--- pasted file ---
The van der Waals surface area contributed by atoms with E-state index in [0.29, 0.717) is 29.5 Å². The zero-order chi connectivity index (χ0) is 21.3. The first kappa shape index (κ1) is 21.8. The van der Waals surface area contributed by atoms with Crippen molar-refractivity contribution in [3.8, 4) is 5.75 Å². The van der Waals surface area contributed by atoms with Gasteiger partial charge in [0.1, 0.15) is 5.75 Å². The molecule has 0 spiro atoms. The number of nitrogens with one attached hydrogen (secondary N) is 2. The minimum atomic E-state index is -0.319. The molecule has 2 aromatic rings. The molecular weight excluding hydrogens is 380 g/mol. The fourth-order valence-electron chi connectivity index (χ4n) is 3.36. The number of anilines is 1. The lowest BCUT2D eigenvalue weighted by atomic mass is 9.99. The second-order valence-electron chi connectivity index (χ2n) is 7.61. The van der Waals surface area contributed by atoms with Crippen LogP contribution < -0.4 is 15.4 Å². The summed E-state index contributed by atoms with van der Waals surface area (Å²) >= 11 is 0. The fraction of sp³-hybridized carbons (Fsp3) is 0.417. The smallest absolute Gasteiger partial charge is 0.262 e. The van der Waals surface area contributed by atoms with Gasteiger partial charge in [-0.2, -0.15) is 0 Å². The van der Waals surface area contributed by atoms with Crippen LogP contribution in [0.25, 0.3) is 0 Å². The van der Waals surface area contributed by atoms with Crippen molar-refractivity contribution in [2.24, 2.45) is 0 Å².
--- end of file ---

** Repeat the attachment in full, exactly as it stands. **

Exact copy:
The van der Waals surface area contributed by atoms with E-state index in [0.29, 0.717) is 29.5 Å². The zero-order chi connectivity index (χ0) is 21.3. The first kappa shape index (κ1) is 21.8. The van der Waals surface area contributed by atoms with Crippen molar-refractivity contribution in [3.8, 4) is 5.75 Å². The van der Waals surface area contributed by atoms with Gasteiger partial charge in [0.1, 0.15) is 5.75 Å². The molecule has 0 spiro atoms. The number of nitrogens with one attached hydrogen (secondary N) is 2. The minimum atomic E-state index is -0.319. The molecule has 2 aromatic rings. The molecular weight excluding hydrogens is 380 g/mol. The fourth-order valence-electron chi connectivity index (χ4n) is 3.36. The number of anilines is 1. The lowest BCUT2D eigenvalue weighted by atomic mass is 9.99. The second-order valence-electron chi connectivity index (χ2n) is 7.61. The van der Waals surface area contributed by atoms with Crippen LogP contribution < -0.4 is 15.4 Å². The summed E-state index contributed by atoms with van der Waals surface area (Å²) >= 11 is 0. The fraction of sp³-hybridized carbons (Fsp3) is 0.417. The smallest absolute Gasteiger partial charge is 0.262 e. The van der Waals surface area contributed by atoms with Gasteiger partial charge in [-0.2, -0.15) is 0 Å². The van der Waals surface area contributed by atoms with Crippen LogP contribution in [0.25, 0.3) is 0 Å². The van der Waals surface area contributed by atoms with Crippen molar-refractivity contribution in [2.24, 2.45) is 0 Å².